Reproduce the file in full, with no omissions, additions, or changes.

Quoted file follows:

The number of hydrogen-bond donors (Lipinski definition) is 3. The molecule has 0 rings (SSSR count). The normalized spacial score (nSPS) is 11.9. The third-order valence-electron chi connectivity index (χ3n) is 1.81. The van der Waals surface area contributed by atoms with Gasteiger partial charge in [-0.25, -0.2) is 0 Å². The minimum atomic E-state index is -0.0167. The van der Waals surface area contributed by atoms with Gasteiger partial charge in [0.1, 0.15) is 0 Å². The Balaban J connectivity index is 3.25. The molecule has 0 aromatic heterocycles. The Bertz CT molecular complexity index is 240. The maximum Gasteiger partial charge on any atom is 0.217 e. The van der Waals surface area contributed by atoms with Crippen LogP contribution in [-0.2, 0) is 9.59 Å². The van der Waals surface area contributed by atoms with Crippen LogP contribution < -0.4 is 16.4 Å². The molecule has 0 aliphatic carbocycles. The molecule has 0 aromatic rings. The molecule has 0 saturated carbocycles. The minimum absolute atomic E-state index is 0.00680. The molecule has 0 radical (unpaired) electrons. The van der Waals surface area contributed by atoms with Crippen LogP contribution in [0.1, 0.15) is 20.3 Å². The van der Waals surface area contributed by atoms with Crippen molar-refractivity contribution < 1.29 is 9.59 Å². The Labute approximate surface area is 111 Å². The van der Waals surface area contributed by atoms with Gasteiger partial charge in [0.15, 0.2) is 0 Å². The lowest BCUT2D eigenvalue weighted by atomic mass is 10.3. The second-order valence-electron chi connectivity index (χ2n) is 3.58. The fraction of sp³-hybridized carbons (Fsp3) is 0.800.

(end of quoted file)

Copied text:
The number of hydrogen-bond donors (Lipinski definition) is 3. The molecule has 0 rings (SSSR count). The normalized spacial score (nSPS) is 11.9. The third-order valence-electron chi connectivity index (χ3n) is 1.81. The van der Waals surface area contributed by atoms with Gasteiger partial charge in [-0.25, -0.2) is 0 Å². The minimum atomic E-state index is -0.0167. The van der Waals surface area contributed by atoms with Gasteiger partial charge in [0.1, 0.15) is 0 Å². The Balaban J connectivity index is 3.25. The molecule has 0 aromatic heterocycles. The Bertz CT molecular complexity index is 240. The maximum Gasteiger partial charge on any atom is 0.217 e. The van der Waals surface area contributed by atoms with Crippen LogP contribution in [-0.2, 0) is 9.59 Å². The van der Waals surface area contributed by atoms with Crippen LogP contribution < -0.4 is 16.4 Å². The molecule has 0 aliphatic carbocycles. The molecule has 0 aromatic rings. The molecule has 0 saturated carbocycles. The minimum absolute atomic E-state index is 0.00680. The molecule has 0 radical (unpaired) electrons. The van der Waals surface area contributed by atoms with Crippen LogP contribution in [0.1, 0.15) is 20.3 Å². The van der Waals surface area contributed by atoms with Crippen molar-refractivity contribution < 1.29 is 9.59 Å². The Labute approximate surface area is 111 Å². The van der Waals surface area contributed by atoms with Gasteiger partial charge in [0.15, 0.2) is 0 Å². The lowest BCUT2D eigenvalue weighted by atomic mass is 10.3. The second-order valence-electron chi connectivity index (χ2n) is 3.58. The fraction of sp³-hybridized carbons (Fsp3) is 0.800.